There has been a lot of discussion about the financial situation at The Metropolitan Opera in recent months. The media has been bombarded with remarks from Metropolitan Opera General Manager, Peter Gelb, citing the demise of opera, its imminent death and the aging audiences as the reason the opera house is now falling into debt and supposedly facing bankruptcy. From reading the various articles and interviews with Gelb, one begins to get a sense of being distracted from other important factors, thanks to the foresight of the Met’s most prominent, and influential character. Gelb has been publicizing the financial problems, and exposing average salaries of the orchestra and chorus members, making the case that their wages are compromising the company as one of their greatest expenditures. This action has given Gelb some fuel to talk union pay cuts while garnering sympathy.
When, instead, the focus shifts towards the management of the company, the story starts to fill out in a way that few outside the Met’s internal community could explain. The Met Opera Orchestra, and Local 802 AFM, the union representing the musicians, have released a public statement, which clearly explains The Metropolitan Opera’s current financial situation, arguing that the budget problems and deficit has less to do with the cost of paying musicians wages, and more to do with the failing artistic vision and mismanagement of Peter Gelb.
I have available here the full statement, with financial figures and box office numbers. Please take to time to read the document, and reflect on the media campaign Gelb has recently launched. The document emphasizes the manner in which the budget has been handled over the last seven years, under Gelb’s management. There has been an increaseof spending in all areas, including musician and management wages, but most notable is the huge increase in spending on media and new productions. According to the budget documents acquired by the union,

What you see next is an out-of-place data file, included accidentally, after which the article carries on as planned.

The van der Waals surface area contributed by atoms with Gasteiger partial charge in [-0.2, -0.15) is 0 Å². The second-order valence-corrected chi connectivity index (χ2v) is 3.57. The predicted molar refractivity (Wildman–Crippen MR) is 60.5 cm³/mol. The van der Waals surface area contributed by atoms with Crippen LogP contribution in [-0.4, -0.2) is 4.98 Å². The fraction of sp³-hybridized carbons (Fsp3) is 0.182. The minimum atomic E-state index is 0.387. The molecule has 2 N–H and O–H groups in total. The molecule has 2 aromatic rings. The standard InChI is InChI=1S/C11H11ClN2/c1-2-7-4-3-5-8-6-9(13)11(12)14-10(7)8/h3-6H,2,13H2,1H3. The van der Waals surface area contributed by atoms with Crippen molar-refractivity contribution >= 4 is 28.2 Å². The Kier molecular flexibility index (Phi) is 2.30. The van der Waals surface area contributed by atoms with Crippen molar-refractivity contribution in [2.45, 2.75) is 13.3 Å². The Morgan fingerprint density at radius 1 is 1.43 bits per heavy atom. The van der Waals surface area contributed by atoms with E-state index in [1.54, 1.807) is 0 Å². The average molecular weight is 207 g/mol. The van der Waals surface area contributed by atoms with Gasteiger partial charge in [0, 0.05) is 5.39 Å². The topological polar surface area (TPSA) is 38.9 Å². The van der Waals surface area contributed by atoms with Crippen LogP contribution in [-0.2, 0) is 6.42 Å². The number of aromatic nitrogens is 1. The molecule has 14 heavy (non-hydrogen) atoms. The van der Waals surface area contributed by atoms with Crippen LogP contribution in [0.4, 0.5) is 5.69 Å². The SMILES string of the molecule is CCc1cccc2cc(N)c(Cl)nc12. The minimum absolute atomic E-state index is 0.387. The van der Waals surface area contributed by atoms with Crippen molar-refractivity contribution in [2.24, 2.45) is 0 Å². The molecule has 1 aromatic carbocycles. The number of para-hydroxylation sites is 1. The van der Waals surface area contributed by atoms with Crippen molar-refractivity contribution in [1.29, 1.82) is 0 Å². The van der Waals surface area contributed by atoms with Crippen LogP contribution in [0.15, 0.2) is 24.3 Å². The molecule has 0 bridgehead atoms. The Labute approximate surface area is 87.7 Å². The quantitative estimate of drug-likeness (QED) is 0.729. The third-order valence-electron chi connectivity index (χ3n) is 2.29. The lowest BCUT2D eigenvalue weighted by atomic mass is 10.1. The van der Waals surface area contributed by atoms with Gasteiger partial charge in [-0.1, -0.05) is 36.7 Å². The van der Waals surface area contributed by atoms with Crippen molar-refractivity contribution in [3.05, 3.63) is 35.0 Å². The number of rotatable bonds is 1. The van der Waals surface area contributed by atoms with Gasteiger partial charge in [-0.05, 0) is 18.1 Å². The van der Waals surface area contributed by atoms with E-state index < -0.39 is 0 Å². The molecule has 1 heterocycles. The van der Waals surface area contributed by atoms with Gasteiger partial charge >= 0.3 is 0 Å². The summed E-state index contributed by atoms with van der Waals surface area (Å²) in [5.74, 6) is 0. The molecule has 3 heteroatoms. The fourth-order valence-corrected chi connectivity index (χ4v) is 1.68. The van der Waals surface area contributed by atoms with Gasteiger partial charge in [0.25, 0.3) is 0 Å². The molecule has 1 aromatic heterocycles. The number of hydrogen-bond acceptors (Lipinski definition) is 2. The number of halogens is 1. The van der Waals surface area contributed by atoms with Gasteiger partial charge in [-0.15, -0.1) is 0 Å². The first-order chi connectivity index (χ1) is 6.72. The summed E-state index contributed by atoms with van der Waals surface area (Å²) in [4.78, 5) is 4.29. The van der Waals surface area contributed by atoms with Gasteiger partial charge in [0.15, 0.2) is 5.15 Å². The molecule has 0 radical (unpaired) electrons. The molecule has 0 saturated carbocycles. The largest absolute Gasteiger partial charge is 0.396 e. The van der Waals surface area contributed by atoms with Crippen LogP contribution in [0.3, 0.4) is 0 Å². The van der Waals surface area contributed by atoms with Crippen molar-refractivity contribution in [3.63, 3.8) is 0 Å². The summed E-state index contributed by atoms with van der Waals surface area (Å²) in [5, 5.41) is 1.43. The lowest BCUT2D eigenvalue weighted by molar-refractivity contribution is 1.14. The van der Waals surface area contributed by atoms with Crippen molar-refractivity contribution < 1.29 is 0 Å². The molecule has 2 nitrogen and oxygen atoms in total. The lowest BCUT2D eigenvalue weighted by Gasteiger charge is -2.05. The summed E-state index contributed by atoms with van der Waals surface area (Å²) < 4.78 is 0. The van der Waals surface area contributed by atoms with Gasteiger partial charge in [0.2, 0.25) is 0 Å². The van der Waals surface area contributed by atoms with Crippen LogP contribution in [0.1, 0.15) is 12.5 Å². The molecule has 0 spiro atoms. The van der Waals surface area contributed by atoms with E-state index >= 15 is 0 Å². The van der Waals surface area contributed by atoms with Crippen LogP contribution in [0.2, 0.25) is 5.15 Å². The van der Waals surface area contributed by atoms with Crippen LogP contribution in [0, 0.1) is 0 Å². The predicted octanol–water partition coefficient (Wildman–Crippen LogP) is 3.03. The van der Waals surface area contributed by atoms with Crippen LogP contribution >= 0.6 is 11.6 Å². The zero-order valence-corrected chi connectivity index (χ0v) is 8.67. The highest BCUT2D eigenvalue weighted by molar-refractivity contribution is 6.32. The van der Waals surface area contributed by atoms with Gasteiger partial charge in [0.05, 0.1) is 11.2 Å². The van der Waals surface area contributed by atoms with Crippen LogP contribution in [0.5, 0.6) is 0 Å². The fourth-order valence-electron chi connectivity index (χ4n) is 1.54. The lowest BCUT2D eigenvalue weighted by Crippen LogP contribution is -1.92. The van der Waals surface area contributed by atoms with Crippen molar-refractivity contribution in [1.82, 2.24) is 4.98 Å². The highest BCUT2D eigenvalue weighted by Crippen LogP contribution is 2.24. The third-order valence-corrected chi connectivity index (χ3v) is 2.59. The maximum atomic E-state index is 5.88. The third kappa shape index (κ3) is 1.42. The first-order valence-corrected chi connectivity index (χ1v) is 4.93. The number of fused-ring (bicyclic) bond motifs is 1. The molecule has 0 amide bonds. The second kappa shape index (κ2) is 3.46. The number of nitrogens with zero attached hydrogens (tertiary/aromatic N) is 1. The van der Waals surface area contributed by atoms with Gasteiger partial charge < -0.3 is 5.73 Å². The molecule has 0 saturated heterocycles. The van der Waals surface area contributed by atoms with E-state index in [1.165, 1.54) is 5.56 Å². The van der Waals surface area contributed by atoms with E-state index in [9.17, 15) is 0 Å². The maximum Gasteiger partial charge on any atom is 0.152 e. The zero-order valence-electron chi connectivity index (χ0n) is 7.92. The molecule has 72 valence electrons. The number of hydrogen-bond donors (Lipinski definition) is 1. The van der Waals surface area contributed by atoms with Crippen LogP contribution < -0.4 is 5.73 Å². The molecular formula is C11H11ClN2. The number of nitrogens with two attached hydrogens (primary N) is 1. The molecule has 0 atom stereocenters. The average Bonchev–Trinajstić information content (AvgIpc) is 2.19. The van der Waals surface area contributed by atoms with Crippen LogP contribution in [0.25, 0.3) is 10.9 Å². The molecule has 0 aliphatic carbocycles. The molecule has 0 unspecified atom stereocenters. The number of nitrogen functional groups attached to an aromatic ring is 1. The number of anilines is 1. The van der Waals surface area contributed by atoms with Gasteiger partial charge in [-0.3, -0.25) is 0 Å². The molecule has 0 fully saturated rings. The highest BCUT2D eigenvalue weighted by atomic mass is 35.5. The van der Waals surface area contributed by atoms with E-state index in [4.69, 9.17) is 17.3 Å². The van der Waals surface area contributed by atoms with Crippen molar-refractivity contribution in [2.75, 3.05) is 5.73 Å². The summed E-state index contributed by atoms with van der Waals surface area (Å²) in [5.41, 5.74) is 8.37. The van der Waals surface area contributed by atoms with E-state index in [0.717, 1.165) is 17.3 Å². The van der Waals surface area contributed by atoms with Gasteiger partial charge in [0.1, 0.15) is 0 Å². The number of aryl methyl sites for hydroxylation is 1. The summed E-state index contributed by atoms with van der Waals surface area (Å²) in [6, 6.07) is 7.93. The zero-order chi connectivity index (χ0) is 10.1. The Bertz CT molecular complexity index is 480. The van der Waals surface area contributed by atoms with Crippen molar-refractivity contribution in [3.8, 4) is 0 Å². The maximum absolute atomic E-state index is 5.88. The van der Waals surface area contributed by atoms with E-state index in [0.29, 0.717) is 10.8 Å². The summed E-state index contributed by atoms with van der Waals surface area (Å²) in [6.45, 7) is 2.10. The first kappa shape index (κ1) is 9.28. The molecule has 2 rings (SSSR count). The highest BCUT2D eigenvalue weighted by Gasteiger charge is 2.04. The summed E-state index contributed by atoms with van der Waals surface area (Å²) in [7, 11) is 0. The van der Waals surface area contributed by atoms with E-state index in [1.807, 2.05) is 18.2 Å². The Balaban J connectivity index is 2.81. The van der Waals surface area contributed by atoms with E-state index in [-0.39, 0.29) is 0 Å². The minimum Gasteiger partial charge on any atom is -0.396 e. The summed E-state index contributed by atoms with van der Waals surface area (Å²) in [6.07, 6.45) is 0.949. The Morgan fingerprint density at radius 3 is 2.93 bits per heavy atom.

“This figures vary dramatically from the information the media has received, claiming, “When the Met’s finances are in order — payroll for 3,400 full-time, part-time and seasonal employees eats up 75 percent of the Met’s $330 million annual operating budget — Gelb’s most important job is artistic director.”
It is yet to be determined where the truth lies. Considering how little increase there has been to the production costs over the last seven years, and the large increase in other new spending, it appears that the Met’s ideal budget is lowered at the cost of the singers, instrumentalists, seamstresses, stage management, actors, lighting and tech crew, ushers, box office employees, maintenance staff, essentially the people that make the shows happen, rather than publicity and spectacle. Is this a healthy compromise? I suppose it all comes down to what draws audiences to the theatre.
“The Met is seeking to cut its labor costs to deal with a number of serious challenges: box-office revenues have been declining; costs have been rising; and although the company has bridged that gap with record fund-raising, it has also drawn heavily on its endowment. The Met’s endowment was valued at $253 million at the end of last year — less than its operating expenses that year, which were $327 million.”
Much of the criticism has been surrounding the increased spending on new, modern revivals of repertoire productions, and the recent emphasis on the visual aspects of the performance, rather than on the comprehensive artistic quality of the productions. Over the last few years, visually spectacular shows and the Met’s “Live in HD” experience have become central elements. Some say Gelb is pandering to new audiences, to those who wouldn’t normally attend a live performance at the theatre, while ignoring the company’s loyal patrons and opera-loving supporters.